I've just run into an interesting Process Builder issue in a client Professional org. I have reproduced it in a small scale on my dev org. Here is a nonsensical minimal example:

  • I added two text fields to Account called ChangeThis and CopiedHere.
  • I added a formula field to Account called EchoesHere that simply equals the value of ChangeThis.
  • I created a Process that is set not to allow recursion and triggers on edit of Account. The first and only condition is that ChangeThis has changed.
  • The first action is to update ChangeThis to concatenate "!!!" to the end of the same field.
  • The second action (within the same condition) is to update CopiedHere to equal EchoesHere.

So now, if I edit ChangeThis to equal "Hello" in the UI and save, I get:

  • ChangeThis: Hello!!!
  • EchoesHere: Hello!!!
  • CopiedHere: Hello

So evidently Process Builder is only retrieving the formula field value at the beginning of the process, rather than calculating it "live" after any updates. Is there any way to force Builder to refresh the formula field mid-process?

Is this "working as intended"?

2 Answers 2


It is working as intended.

Since in the process builder, you are updating CopiedHere to equal EchoesHere. and EchoesHere is the formula field, so its value will be reflected after committing of data.

So, during middle of execution EchoesHere = Hello, so as CopiedHere also and after committing,

EchoesHere = Hello!!! (which is same as ChangeThis)

and naturally CopiedHere = Hello (because of formula field condition)

Refer Triggers and Order of Execution

Hope it makes sense!

  • Yes I'm familiar with order of execution but formula fields are not actually data stored in the DB so their behaviour is undefined in the order of execution. My colleague made the reasonable assumption that after updating a field in Process Builder, requesting the value of a formula field would calculate that value live based on the updated value. This left us stumped for weeks.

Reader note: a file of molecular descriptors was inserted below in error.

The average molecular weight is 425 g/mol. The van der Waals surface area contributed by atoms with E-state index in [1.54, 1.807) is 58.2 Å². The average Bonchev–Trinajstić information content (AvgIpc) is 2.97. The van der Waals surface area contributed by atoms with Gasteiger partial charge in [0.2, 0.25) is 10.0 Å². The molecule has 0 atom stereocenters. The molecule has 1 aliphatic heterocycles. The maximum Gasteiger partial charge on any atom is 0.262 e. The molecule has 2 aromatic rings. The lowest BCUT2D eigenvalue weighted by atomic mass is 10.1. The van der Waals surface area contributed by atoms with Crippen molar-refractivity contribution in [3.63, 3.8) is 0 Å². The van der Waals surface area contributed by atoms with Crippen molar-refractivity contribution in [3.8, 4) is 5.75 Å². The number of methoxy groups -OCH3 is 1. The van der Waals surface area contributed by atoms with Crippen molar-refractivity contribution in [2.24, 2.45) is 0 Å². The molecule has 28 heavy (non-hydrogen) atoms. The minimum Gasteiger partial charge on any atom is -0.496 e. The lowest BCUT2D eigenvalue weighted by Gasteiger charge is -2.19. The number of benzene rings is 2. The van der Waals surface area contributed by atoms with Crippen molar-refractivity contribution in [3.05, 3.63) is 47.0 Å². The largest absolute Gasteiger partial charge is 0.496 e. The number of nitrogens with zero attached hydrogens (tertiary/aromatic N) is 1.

– Charles T
    Commented Nov 10, 2016 at 14:39

Yes. Just like the workflow field update operation, all field operations behave as if they were performed simultaneously. Multiple updates to the same field in the same workflow update will have undefined behavior. To get the desired output, you'd have to use recursion.

If you read the logs, you'll see that the engine actually evaluates all rules, then calculates all updates, and finally apply all changes, followed by any recursion, if specified.

  • It seems that Process Builder generates very obfuscated logs. I've been trying to follow them but I can't make heads or tails of it. Do you have a suggestion for a guide to interpreting those logs? In Process Builder it does seem to be the case that updating a field on the current record and then reading its value will show you the updated value. And we're always told that formula fields are "live" values calculated on the fly. So it just comes as a surprise that those fields are not as "live" as expected in Process Builder.
    – Charles T
    Commented Nov 10, 2016 at 14:42
  • @CharlesT Formulas are "live" from the moment they're loaded from the database. The key here is loaded from the database. They're not recalculated in memory every time a field changes during a transaction, only at certain key phases in a transaction. That naturally has some confusing side effects, particularly with PB/workflows, but that's how the system works today. As for debugging PB, let me see if I can't come up with some more details for you.
    – sfdcfox
    Commented Nov 10, 2016 at 15:15
  • Thanks for the info. I know that Apex has a "recalculate formula" function for formula fields... it would be nice if PB could have that too.
    – Charles T
    Commented Nov 10, 2016 at 15:56
  • @CharlesT That's actually the purpose of allowing recursion, because the values would be updated after a field update.
    – sfdcfox
    Commented Nov 10, 2016 at 15:58
  • Unfortunately we're in a situation where a Professional Edition client has a maximum of 5 active Process Builders so we end up with a very long chain of conditions and actions in any one Process. Inevitably, allowing recursion causes an infinite loop and it fails.
    – Charles T
    Commented Nov 10, 2016 at 16:15

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